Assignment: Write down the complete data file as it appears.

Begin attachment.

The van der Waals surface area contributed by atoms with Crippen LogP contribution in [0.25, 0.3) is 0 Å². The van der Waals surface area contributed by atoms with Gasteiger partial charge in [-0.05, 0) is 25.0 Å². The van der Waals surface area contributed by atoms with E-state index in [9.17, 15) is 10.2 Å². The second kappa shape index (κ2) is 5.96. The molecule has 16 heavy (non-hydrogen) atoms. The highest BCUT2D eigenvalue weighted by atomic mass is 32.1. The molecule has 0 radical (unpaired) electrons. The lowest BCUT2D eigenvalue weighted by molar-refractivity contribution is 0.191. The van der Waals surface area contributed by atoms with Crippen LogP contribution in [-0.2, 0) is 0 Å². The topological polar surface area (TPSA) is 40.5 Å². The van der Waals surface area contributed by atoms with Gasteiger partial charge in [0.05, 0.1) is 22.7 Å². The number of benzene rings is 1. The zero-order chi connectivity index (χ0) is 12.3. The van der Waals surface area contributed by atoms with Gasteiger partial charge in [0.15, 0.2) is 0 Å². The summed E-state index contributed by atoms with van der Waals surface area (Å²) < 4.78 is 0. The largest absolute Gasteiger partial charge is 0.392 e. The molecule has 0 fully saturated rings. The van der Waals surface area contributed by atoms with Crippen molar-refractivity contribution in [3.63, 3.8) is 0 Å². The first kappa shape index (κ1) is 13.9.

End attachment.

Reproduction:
The van der Waals surface area contributed by atoms with Crippen LogP contribution in [0.25, 0.3) is 0 Å². The van der Waals surface area contributed by atoms with Gasteiger partial charge in [-0.05, 0) is 25.0 Å². The van der Waals surface area contributed by atoms with E-state index in [9.17, 15) is 10.2 Å². The second kappa shape index (κ2) is 5.96. The molecule has 16 heavy (non-hydrogen) atoms. The highest BCUT2D eigenvalue weighted by atomic mass is 32.1. The molecule has 0 radical (unpaired) electrons. The lowest BCUT2D eigenvalue weighted by molar-refractivity contribution is 0.191. The van der Waals surface area contributed by atoms with Crippen LogP contribution in [-0.2, 0) is 0 Å². The topological polar surface area (TPSA) is 40.5 Å². The van der Waals surface area contributed by atoms with Gasteiger partial charge in [0.05, 0.1) is 22.7 Å². The number of benzene rings is 1. The zero-order chi connectivity index (χ0) is 12.3. The van der Waals surface area contributed by atoms with Gasteiger partial charge in [0.15, 0.2) is 0 Å². The summed E-state index contributed by atoms with van der Waals surface area (Å²) < 4.78 is 0. The largest absolute Gasteiger partial charge is 0.392 e. The molecule has 0 fully saturated rings. The van der Waals surface area contributed by atoms with Crippen molar-refractivity contribution in [3.63, 3.8) is 0 Å². The first kappa shape index (κ1) is 13.9.